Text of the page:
You may have heard that Microsoft just released a new version of its Windows operating system. After spending millions on promotion, the company certainly hopes you’ve heard of Windows 8. What you might not know is that, as of this week, Windows has a new leader directing its flagship product.
With an announcement that reverberated in the technology circles around the globe, Steve Sinofsky quit the company after 23 years. The question is why?
In an email to his team, published on Mashable.com, Sinofsky wrote:
“After more than 23 years working on a wide range of Microsoft products, I have decided to leave the company to seek new opportunities that build on these experiences. My passion for building products is as strong as ever and I look forward focusing my energy and creativity along similar lines.”
Many technology journalists are speculating that Sinofsky was forced out, that he never fit in and, according to AllThingsD reporter Kara Swisher, that Microsoft co-founder Bill Gates threw his support behind CEO Steve Ballmer, who wanted to push Sinofsky out.
Swisher wrote: “Several high-level sources at the company said that it came down to former CEO and co-founder Bill Gates’s backing of current CEO Steve Ballmer in the controversial decision to part ways with the powerful executive.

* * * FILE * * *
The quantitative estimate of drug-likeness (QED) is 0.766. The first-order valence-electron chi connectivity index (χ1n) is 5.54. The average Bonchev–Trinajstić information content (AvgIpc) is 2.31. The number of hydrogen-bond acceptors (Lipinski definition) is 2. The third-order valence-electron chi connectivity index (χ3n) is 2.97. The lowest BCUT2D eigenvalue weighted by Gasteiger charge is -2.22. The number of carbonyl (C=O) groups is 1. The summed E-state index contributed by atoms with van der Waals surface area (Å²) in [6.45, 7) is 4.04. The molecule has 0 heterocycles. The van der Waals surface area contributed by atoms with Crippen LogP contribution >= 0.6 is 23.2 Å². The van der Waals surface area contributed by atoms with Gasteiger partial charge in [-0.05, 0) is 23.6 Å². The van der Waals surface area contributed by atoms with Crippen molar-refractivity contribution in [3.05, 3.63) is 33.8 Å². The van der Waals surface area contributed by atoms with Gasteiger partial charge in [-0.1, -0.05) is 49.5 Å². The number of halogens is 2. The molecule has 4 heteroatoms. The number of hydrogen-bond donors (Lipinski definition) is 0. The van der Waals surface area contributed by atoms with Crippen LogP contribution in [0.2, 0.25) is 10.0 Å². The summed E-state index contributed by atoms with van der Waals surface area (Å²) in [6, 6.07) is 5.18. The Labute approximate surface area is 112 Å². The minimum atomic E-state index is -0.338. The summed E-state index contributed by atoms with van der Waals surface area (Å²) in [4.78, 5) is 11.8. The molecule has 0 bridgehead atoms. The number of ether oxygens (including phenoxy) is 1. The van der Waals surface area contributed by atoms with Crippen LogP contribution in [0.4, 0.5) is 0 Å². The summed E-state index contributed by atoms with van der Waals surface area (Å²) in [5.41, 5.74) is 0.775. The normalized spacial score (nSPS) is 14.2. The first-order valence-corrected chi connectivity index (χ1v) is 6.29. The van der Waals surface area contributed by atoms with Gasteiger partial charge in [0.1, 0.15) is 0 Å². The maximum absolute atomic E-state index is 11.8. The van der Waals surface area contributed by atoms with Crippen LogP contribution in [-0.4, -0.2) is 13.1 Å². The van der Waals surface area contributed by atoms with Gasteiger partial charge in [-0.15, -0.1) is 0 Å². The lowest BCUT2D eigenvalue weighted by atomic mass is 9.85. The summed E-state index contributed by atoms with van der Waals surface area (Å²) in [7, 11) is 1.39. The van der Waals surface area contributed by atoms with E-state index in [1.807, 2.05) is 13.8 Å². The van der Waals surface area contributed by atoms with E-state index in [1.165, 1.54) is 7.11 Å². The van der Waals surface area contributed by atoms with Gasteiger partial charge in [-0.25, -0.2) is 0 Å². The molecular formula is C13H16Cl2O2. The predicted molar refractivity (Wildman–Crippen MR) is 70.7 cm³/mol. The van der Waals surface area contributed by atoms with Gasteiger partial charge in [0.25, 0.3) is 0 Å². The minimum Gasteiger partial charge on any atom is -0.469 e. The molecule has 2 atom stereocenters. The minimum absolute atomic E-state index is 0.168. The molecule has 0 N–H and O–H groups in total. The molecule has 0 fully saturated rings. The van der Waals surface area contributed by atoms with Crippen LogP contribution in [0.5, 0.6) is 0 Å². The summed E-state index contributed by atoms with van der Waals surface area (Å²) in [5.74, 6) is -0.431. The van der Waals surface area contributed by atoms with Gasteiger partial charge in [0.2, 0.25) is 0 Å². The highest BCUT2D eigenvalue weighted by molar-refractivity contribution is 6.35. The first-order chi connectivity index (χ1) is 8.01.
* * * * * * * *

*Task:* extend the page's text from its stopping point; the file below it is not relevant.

The goal? To better allow various units to work together more closely going forward.”
Whether he left on his own accord or not, there is plenty of evidence on tech blogs that Sinofsky did not fit in. Todd Bishop of GeekWire posted this screenshot featuring Microsoft executives who changed their profile pictures to avatars in 2010 to coincide with Microsoft’s launch of the Xbox Kinect. Sinofsky’s avatar, strangely, is just the Windows logo.
Bishop also wrote: “Whatever the reason, for me it symbolized Sinofsky’s reputation inside Microsoft -- focused intently on controlling the success of his own division, and not all that interested in playing along with the rest of the company.”
Taking over are two women, both Microsoft veterans. Julie Larson-Green, who will according to a Microsoft press release, handle all Windows software and hardware engineering, and Tami Reller, who will handle the financial side.
Despite the palace drama, how much does Sinofsky's departure affect sales of Windows 8, or any of the products running the new “live tile” -based software on PCs, the new Surface tablet or on Windows phones? Microsoft has not released any sales data yet, and a spokesman says sales of the Surface are limited to some 30 Microsoft stores, soon to be joined by an roughly equal number of seasonal “pop up” stores for the holidays.